A large, merry and colourful exhibition is set to open in Rijeka that will win the hearts of visitors, big and small, and anyone who appreciates the heart and ingenuity of the one and only Professor Balthazar.
On Saturday, 24 October 2020, the biggest exhibition of the Children’s House flagship – 51000 Balthazar Town, which is jointly produced by Rijeka 2020 and the Museum of Modern and Contemporary Art in Rijeka, will open at the Museum as the largest exhibition ever dedicated to Professor Balthazar.
Its title was inspired by the fact that the appearance and atmosphere of Rijeka gave Zlatko Bourek the idea to draw Balthazar Town, where the good professor lives and comes up with his inventions.
This is why Professor Balthazar, an animated genius, should feel right at home in Rijeka, and all the visitors will be able to immerse themselves in the universe of the famous cartoons featuring the beloved professor, with the exhibition area divided into Space, the Sea, the River and the City. Arriving in the city from the sea and across the river emphasises the similarity between Balthazar Town and Rijeka and invites visitors to become Balthazar’s fellow townspeople, at least for an afternoon.
This exhibition will tell the story of Professor Balthazar’s origin and the many layers revealed by watching his adventures, as well as of the significance of this animated series within the context of living in this day and age, in an eye-catching, fun and interactive way.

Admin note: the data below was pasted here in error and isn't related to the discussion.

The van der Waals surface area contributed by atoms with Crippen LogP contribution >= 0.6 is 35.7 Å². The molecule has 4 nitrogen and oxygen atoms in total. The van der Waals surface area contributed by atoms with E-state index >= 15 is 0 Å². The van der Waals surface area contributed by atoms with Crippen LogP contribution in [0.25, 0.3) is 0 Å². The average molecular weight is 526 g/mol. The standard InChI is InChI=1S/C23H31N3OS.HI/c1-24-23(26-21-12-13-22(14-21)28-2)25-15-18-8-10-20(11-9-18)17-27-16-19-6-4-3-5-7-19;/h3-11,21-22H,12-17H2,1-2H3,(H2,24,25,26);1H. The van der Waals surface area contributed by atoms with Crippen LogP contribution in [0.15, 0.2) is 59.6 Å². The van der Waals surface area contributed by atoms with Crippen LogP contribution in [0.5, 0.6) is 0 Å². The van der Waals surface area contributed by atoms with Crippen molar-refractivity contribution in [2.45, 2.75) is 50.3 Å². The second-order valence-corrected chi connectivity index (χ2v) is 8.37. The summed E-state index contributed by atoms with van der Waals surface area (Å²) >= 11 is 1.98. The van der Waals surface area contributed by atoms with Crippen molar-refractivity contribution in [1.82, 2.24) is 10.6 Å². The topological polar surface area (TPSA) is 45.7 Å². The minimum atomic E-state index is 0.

With its visual appeal, bright colours and interactive segments, the exhibition will delight little visitors and is bound to warm the hearts of parents, grandparents and anyone who remembers Professor Balthazar from their childhood cartoons.
Professor Balthazar was created, as is noted by the curator Željko Luketić in the exhibition text, at a fortunate and rarely seen crossroads of new ideas, liberties and art at the Zagreb School of Animated Film in the 1960s.
The series itself was a spin-off of the cartoon The Shoe Inventor, which was directed and animated by Zlatko Grgić in 1967, who also wrote the screenplay together with Borivoj Dovniković Borda. The background art was made by Branko Varadin, and Aleksandar Bubanović wrote the score. Back then, Balthazar was still a typical Zagreb School film, with white backgrounds and set in a city that did not yet resemble Rijeka, but was more of a blend of Zagreb and New York.